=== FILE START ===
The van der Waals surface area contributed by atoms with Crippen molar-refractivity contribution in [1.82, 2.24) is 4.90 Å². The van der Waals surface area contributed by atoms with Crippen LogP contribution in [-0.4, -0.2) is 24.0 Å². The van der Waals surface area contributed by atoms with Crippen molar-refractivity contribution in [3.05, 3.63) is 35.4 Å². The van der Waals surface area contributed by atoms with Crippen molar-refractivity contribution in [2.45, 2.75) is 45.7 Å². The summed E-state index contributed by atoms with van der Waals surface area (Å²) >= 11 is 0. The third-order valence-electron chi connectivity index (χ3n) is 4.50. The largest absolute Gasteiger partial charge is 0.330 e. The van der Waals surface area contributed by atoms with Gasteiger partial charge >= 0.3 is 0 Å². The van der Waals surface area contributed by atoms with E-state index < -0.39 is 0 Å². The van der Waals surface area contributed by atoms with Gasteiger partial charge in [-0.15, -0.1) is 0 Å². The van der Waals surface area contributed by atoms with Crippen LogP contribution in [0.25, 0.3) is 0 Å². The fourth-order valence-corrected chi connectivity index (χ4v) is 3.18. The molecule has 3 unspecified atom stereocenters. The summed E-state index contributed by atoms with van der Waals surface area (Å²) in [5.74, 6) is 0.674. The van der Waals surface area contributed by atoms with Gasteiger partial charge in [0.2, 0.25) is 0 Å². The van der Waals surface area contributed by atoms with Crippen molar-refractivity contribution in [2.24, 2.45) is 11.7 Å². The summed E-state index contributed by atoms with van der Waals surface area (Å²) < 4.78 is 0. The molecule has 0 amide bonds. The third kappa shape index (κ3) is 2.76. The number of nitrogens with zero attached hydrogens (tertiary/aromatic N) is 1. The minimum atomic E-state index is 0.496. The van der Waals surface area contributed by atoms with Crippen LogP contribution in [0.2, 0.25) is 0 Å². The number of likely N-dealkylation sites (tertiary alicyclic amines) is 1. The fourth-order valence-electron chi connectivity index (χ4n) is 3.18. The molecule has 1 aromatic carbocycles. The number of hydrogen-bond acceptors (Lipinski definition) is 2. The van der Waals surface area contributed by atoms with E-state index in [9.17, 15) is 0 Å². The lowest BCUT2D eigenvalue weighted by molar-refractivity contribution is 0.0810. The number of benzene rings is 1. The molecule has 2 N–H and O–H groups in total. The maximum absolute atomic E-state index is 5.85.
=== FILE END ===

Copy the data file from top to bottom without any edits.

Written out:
The van der Waals surface area contributed by atoms with Crippen molar-refractivity contribution in [1.82, 2.24) is 4.90 Å². The van der Waals surface area contributed by atoms with Crippen LogP contribution in [-0.4, -0.2) is 24.0 Å². The van der Waals surface area contributed by atoms with Crippen molar-refractivity contribution in [3.05, 3.63) is 35.4 Å². The van der Waals surface area contributed by atoms with Crippen molar-refractivity contribution in [2.45, 2.75) is 45.7 Å². The summed E-state index contributed by atoms with van der Waals surface area (Å²) >= 11 is 0. The third-order valence-electron chi connectivity index (χ3n) is 4.50. The largest absolute Gasteiger partial charge is 0.330 e. The van der Waals surface area contributed by atoms with Gasteiger partial charge >= 0.3 is 0 Å². The van der Waals surface area contributed by atoms with E-state index < -0.39 is 0 Å². The van der Waals surface area contributed by atoms with Gasteiger partial charge in [-0.15, -0.1) is 0 Å². The van der Waals surface area contributed by atoms with Crippen LogP contribution in [0.25, 0.3) is 0 Å². The fourth-order valence-corrected chi connectivity index (χ4v) is 3.18. The molecule has 3 unspecified atom stereocenters. The summed E-state index contributed by atoms with van der Waals surface area (Å²) in [5.74, 6) is 0.674. The van der Waals surface area contributed by atoms with Gasteiger partial charge in [0.2, 0.25) is 0 Å². The van der Waals surface area contributed by atoms with Crippen molar-refractivity contribution in [2.24, 2.45) is 11.7 Å². The summed E-state index contributed by atoms with van der Waals surface area (Å²) < 4.78 is 0. The molecule has 0 amide bonds. The third kappa shape index (κ3) is 2.76. The number of nitrogens with zero attached hydrogens (tertiary/aromatic N) is 1. The minimum atomic E-state index is 0.496. The van der Waals surface area contributed by atoms with Crippen LogP contribution in [0.2, 0.25) is 0 Å². The number of likely N-dealkylation sites (tertiary alicyclic amines) is 1. The fourth-order valence-electron chi connectivity index (χ4n) is 3.18. The molecule has 1 aromatic carbocycles. The number of hydrogen-bond acceptors (Lipinski definition) is 2. The van der Waals surface area contributed by atoms with E-state index in [9.17, 15) is 0 Å². The lowest BCUT2D eigenvalue weighted by molar-refractivity contribution is 0.0810. The number of benzene rings is 1. The molecule has 2 N–H and O–H groups in total. The maximum absolute atomic E-state index is 5.85.